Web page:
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Aust N Z J Surg. 1988 Jun;58(6):505-9.

Weight loss in patients with head and neck cancer: malnutrition or tumour effect?

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University Department of Surgery, Auckland Hospital, New Zealand.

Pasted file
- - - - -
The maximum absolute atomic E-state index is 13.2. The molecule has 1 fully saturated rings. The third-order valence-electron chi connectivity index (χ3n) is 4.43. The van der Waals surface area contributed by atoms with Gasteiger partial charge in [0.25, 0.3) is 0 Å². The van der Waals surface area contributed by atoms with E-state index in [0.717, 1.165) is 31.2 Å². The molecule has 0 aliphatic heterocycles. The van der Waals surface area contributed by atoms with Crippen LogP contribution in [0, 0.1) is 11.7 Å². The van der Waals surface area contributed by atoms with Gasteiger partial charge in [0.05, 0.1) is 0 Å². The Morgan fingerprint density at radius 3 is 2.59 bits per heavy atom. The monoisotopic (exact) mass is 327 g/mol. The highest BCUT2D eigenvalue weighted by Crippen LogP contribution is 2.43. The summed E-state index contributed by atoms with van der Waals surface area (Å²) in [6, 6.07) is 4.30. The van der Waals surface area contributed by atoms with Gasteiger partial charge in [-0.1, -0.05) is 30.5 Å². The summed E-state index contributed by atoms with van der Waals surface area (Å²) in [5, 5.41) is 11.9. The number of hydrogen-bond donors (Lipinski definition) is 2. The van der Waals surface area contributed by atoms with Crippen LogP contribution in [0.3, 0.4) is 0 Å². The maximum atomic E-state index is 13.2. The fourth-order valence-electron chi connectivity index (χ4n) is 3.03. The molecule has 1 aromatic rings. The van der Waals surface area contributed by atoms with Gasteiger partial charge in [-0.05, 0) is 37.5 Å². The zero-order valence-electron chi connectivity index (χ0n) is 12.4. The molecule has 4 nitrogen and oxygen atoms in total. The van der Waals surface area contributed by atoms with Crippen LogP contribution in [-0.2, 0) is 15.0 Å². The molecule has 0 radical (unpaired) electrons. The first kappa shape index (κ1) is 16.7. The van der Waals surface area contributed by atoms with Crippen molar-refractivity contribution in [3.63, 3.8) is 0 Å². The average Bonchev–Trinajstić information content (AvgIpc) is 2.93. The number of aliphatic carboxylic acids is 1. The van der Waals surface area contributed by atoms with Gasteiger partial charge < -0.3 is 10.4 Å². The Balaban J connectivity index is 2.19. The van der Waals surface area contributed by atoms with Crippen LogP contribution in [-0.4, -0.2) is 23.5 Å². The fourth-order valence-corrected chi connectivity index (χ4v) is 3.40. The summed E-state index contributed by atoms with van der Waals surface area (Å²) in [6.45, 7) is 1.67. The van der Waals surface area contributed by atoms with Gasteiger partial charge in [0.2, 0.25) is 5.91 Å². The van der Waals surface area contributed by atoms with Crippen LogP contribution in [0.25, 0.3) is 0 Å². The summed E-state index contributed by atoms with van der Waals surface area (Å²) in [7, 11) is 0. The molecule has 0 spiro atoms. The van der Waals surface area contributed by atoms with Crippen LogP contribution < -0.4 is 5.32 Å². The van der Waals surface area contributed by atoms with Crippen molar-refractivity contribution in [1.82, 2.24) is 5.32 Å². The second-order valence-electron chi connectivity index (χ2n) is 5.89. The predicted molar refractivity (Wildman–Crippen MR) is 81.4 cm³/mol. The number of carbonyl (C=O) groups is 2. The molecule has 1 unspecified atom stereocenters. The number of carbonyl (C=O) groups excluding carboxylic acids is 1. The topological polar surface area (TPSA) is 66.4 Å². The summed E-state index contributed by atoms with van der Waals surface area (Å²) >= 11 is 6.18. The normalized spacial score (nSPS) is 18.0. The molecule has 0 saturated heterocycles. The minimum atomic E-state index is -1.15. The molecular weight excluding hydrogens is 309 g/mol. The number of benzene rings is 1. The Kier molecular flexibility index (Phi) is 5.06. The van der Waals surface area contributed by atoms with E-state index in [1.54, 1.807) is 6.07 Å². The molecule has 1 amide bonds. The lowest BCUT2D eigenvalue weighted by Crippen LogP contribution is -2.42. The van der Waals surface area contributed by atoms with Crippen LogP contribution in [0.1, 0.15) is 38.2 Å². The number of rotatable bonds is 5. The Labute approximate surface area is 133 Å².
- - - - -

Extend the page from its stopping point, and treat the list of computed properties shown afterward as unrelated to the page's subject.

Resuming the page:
Isotopic infusions, hormone assays and calorimetry have been used to test the hypothesis that weight loss in head and neck cancer (HNC) patients is not due to pure malnutrition, but that a large component of the weight loss in these patients is a consequence of the metabolic effects induced by the tumour on the host. Twelve patients with advanced HNC were compared with eight depleted patients (DEP) who did not have cancer. Both groups had lost more than 10% of well body weight. Neither patient group had an elevated rate of energy expenditure as determined by calorimetry. Both glucose production and plasma glucose clearance were not significantly different between the two groups. The percentage of glucose production undergoing recycling to lactate was elevated in the HNC patients compared with the DEP patients. In addition, the percentage of glucose undergoing oxidation to CO2 was significantly lower in the HNC patients compared with the corresponding DEP value. The HNC patients were significantly more catabolic than the DEP patients and their serum cortisol concentration was also significantly elevated. Although the basal plasma insulin concentrations were similar in the two groups, the response to glucose infusion was markedly less in the HNC patients. It is concluded that patients with advanced HNC are metabolically different from starving patients, although both may lose a similar amount of weight. In particular, the adaptive response of protein conservation seen in simple starvation does not occur in the HNC patient.

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